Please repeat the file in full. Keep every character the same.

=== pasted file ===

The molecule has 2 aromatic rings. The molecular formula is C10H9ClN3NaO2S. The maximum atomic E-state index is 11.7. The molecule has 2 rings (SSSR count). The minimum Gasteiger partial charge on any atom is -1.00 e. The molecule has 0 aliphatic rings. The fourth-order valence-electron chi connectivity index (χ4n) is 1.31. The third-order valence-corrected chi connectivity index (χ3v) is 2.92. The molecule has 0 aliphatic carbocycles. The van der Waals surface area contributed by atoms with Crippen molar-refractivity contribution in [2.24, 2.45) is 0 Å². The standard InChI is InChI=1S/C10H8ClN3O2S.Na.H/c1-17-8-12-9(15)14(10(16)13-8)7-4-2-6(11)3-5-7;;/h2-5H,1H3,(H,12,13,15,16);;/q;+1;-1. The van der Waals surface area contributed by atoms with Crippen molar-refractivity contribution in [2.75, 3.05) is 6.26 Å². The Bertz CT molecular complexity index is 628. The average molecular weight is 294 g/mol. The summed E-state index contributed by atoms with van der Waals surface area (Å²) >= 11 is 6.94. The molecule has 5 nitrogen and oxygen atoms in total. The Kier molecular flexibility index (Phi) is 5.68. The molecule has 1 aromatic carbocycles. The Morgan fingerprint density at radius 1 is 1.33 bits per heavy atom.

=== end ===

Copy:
The molecule has 2 aromatic rings. The molecular formula is C10H9ClN3NaO2S. The maximum atomic E-state index is 11.7. The molecule has 2 rings (SSSR count). The minimum Gasteiger partial charge on any atom is -1.00 e. The molecule has 0 aliphatic rings. The fourth-order valence-electron chi connectivity index (χ4n) is 1.31. The third-order valence-corrected chi connectivity index (χ3v) is 2.92. The molecule has 0 aliphatic carbocycles. The van der Waals surface area contributed by atoms with Crippen molar-refractivity contribution in [2.24, 2.45) is 0 Å². The standard InChI is InChI=1S/C10H8ClN3O2S.Na.H/c1-17-8-12-9(15)14(10(16)13-8)7-4-2-6(11)3-5-7;;/h2-5H,1H3,(H,12,13,15,16);;/q;+1;-1. The van der Waals surface area contributed by atoms with Crippen molar-refractivity contribution in [2.75, 3.05) is 6.26 Å². The Bertz CT molecular complexity index is 628. The average molecular weight is 294 g/mol. The summed E-state index contributed by atoms with van der Waals surface area (Å²) >= 11 is 6.94. The molecule has 5 nitrogen and oxygen atoms in total. The Kier molecular flexibility index (Phi) is 5.68. The molecule has 1 aromatic carbocycles. The Morgan fingerprint density at radius 1 is 1.33 bits per heavy atom.